Musings about our farm, organic farming, regional foods and markets.

Plus, what's in the news about foods, systems and regulations around the world.

Friday, December 7, 2012

Dr. Oz Flip-Flops as High-Profile Attacks on Organic Food Intensify

In the ongoing struggle to uphold and communicate the true benefits of organic food and farming, here is a response by Katherine Paul [2], Ronnie Cummins [3] to the latest onslaught from the mainstream corporate agenda.

Published on Alternet (
December 5, 2012   
This article was published in partnership with [4].

“So you’re being told organic food is no more nutritious than conventional and it’s not worth your extra money. Well I’m here to say that it is worth the investment. Why do I say that? Pesticides.” -- Dr. Oz, Oct. 19, 2012

Less than two months after telling [5] millions of TV viewers that organic food is “worth the investment,” America’s most popular TV doctor is singing a different tune. In the December issue [6] of Time magazine, Dr. Oz described organic foodies as “elitist” – part of the 1% - and claimed that conventional foods are nutritionally equivalent to organic foods. According to Dr. Oz:
The rise of foodie culture over the past decade has venerated all things small-batch, local-farm and organic - all with premium price tags. But let's be clear: you don't need to eat like the 1% to eat healthily.

Suddenly, the pesticides Dr. Oz was so concerned about a couple of months ago, the ones he warned viewers were “one of the greatest threats to your kids’ health,” no longer matter. What’s more, if you’re spending extra money to avoid them, you’re a food snob – instead of a responsible, health-conscious parent.

Dr. Oz’s flip-flop is just the latest in a series of highly-publicized mass media attacks on organic food and farming. It follows on the heels of a much-ballyhooed, controversial Stanford University study [7], released in September. The Stanford study concluded that fruits and vegetables labeled organic were, on average, no more nutritious than their conventional – and far less expensive – counterparts.

Ironically, it was this same study that Dr. Oz bashed on his October 19 television show [5] for ignoring the obvious: Conventional food is loaded with toxic pesticides, which makes it not only less healthful, but downright dangerous. Especially for children.

At a time when the health of Americans is rapidly deteriorating – skyrocketing obesity, childhood diabetes, ever-increasing cases of asthma, allergies, autism, and cancer – there appears to be a concerted and insidious effort to smear organics, to convince consumers that there’s no connection between their poor health and the low-grade chemical food on their plates. Food routinely grown in nutrient-deficient soil, sprayed with toxic pesticides, pumped full of antibiotics and hormones, and genetically modified in Monsanto’s laboratories.

Instead, anti-organic forces are pushing the message that cheaper food is better for your wallet. And just fine for your health. Both the Stanford Study and Dr. Oz’s Time article focus on cost to consumers at the checkout counter. Neither addresses the long-term cost of poor health caused by toxic chemicals, or the long-term cost to the planet of chemical-intensive, climate-disruptive, unsustainable agricultural practices.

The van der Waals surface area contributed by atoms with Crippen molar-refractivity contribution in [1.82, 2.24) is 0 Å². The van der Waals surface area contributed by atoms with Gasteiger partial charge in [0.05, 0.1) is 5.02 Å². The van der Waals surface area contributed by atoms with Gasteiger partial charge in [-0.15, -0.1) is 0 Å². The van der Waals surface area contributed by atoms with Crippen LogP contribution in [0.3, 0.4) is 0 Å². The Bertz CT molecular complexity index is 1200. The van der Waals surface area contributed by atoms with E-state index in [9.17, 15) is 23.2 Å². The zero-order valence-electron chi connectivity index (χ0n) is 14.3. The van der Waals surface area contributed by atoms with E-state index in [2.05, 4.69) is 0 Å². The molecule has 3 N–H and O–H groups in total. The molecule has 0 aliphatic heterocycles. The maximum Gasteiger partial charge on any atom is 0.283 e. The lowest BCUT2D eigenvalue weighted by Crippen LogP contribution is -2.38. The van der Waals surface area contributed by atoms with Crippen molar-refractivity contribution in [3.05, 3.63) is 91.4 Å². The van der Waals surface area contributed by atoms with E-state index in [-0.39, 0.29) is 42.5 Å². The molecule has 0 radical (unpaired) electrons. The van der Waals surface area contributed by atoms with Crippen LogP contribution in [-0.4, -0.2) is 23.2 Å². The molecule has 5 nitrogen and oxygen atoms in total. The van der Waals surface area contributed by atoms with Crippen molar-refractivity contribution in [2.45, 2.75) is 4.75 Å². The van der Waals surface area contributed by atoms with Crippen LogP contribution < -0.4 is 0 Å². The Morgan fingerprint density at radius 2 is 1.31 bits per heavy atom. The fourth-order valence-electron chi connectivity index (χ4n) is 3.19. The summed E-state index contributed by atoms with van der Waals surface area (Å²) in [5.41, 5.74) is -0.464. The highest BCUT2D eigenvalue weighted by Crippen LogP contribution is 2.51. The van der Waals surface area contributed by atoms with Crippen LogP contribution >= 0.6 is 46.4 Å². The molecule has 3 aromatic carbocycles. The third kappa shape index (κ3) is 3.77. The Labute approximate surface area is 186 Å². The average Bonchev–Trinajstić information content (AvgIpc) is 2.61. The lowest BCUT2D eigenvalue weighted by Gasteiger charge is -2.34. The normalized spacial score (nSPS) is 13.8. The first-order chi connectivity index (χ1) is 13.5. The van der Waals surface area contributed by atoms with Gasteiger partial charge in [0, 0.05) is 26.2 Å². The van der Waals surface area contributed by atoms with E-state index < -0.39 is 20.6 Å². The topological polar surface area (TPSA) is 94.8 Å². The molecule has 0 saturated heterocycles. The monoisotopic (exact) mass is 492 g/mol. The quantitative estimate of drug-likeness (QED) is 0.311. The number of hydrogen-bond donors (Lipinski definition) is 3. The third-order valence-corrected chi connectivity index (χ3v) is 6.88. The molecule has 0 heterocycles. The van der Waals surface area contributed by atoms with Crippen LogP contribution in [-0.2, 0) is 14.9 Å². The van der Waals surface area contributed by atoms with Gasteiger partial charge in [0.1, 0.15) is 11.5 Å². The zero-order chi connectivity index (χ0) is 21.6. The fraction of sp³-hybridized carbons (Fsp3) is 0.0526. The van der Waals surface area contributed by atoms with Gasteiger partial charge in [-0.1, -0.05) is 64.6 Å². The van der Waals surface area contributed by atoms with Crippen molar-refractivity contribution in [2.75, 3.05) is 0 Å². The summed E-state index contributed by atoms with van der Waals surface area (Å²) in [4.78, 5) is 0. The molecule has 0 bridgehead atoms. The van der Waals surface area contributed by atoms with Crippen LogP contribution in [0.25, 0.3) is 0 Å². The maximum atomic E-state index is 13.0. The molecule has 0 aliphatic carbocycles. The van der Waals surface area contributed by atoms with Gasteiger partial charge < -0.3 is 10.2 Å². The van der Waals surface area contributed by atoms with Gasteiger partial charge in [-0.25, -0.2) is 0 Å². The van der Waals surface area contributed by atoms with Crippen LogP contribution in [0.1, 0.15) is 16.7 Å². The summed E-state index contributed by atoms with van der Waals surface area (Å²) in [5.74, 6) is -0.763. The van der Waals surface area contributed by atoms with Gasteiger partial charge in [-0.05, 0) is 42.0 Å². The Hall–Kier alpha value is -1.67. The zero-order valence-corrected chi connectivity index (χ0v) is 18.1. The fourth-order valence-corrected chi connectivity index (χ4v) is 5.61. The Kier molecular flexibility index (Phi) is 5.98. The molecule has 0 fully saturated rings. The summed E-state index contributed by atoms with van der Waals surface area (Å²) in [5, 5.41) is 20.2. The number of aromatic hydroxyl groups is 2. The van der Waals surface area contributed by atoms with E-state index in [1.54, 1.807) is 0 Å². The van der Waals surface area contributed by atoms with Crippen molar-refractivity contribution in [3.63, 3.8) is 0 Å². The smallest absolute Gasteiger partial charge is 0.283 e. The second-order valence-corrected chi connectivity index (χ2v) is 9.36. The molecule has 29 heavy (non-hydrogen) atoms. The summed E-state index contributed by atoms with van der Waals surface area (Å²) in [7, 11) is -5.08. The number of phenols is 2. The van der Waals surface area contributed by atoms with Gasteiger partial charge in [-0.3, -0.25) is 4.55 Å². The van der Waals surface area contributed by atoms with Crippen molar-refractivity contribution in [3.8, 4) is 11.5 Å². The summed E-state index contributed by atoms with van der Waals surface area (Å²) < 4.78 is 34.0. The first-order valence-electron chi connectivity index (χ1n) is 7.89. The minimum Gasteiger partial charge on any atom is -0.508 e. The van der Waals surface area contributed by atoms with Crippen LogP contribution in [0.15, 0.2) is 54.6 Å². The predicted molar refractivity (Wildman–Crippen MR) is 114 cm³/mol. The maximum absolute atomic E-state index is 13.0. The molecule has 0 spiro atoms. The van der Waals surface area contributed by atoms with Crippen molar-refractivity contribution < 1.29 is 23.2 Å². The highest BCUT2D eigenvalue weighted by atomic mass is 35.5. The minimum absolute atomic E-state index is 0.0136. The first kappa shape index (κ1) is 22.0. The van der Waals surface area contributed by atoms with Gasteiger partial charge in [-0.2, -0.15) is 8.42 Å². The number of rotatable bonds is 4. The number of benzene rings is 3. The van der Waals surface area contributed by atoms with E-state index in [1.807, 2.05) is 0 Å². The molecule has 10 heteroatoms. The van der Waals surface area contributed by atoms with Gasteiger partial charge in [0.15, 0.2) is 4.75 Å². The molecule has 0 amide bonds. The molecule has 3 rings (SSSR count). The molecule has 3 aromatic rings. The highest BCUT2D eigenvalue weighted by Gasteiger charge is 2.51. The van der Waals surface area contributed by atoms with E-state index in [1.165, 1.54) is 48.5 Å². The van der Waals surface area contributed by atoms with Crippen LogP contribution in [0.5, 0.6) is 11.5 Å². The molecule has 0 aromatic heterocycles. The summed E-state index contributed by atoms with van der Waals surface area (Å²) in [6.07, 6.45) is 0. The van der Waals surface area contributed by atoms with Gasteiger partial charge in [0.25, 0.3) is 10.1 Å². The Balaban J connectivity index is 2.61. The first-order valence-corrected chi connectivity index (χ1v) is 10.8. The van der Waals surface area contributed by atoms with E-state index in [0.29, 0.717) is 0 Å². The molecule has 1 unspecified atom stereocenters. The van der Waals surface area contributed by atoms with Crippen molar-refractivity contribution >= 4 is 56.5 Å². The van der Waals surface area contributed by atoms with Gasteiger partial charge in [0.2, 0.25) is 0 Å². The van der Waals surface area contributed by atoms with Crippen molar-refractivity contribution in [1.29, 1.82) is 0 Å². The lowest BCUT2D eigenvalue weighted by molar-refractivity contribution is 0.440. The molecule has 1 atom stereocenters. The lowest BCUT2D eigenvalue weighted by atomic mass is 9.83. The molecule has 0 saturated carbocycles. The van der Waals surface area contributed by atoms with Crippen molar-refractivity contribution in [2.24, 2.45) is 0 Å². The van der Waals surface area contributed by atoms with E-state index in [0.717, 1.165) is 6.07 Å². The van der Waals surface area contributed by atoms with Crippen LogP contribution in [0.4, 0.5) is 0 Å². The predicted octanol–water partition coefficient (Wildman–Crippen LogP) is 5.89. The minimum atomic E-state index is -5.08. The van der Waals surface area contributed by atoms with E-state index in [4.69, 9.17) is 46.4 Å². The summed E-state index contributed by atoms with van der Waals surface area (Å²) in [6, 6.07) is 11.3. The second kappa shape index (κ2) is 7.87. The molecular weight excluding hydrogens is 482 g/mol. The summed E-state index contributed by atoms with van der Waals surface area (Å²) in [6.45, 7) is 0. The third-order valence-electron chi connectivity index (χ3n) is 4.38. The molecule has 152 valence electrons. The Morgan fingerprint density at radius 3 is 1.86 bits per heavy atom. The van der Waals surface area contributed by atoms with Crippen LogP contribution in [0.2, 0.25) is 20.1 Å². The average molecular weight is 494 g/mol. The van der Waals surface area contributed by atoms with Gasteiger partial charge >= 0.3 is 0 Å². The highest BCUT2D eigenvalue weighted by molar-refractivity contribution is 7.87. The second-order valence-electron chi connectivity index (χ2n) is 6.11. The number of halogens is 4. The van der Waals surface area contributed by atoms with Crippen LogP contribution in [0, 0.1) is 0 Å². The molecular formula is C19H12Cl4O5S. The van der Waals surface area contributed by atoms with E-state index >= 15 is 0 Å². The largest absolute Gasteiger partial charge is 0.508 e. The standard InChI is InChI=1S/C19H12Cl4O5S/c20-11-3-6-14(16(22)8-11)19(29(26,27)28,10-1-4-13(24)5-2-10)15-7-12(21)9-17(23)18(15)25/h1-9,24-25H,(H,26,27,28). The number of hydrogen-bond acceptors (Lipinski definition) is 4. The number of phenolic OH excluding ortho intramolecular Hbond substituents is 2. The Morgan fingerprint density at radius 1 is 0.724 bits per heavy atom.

That Stanford study, which was highlighted by major media outlets including the New York Times, Associated Press, and CBS News, didn’t address pesticides and their proven link [8] to health problems, especially in children. It didn’t address waterways polluted by tons of pesticides and chemical fertilizers. The study was limited to fruits and vegetables, so it didn’t have to address the growing public health crisis of antibiotics and hormone residues in meat and dairy, nor the millions of annual food poisoning cases attributed to filthy meat and animal products coming out of the nation’s factory farm feedlots and slaughterhouses.

The Stanford study also completely ignored the horrendous damage to the environment [9] by non-organic industrial farms and feedlots, including the devastating consequences to the planet of carbon dioxide, methane, and nitrous oxide emissions from chemical fertilizers and huge factory farm operations. Recent statistics [10] indicate that the direct (greenhouse gas pollution) and indirect (tropical deforestation) impacts of industrial food and farms are the largest contributor to global warming.

What the Stanford study did, thanks to a huge public relations push, was spread the message that organic fruits and vegetables are expensive, and conventional fruits and vegetables are just as good but cheaper. No doubt, the authors hope that consumers will carry over that message from fruits and vegetables, to all things organic.

It’s no surprise that the Stanford study would focus on cost. As it turns out, the study was produced by Stanford’s Freeman Spogli Institute, which gets millions in funding from agribusiness giant Cargill, the world’s largest agricultural business enterprise, and foundations like the Bill and Melinda Gates Foundation, which have deep ties to agricultural chemical and biotechnology corporations like Monsanto. These giant corporations are all part of the same cabal that contributed at least half of the $46 million spent between October 1 and November 6 to defeat Prop 37 [11], the California Right to Know Genetically Engineered Food Act. Just a coincidence that the Stanford study and the mass media propaganda barrage that accompanied it was released during the election season, when voters were still weighing their options on the high-profile California GMO labeling law that was making national headlines?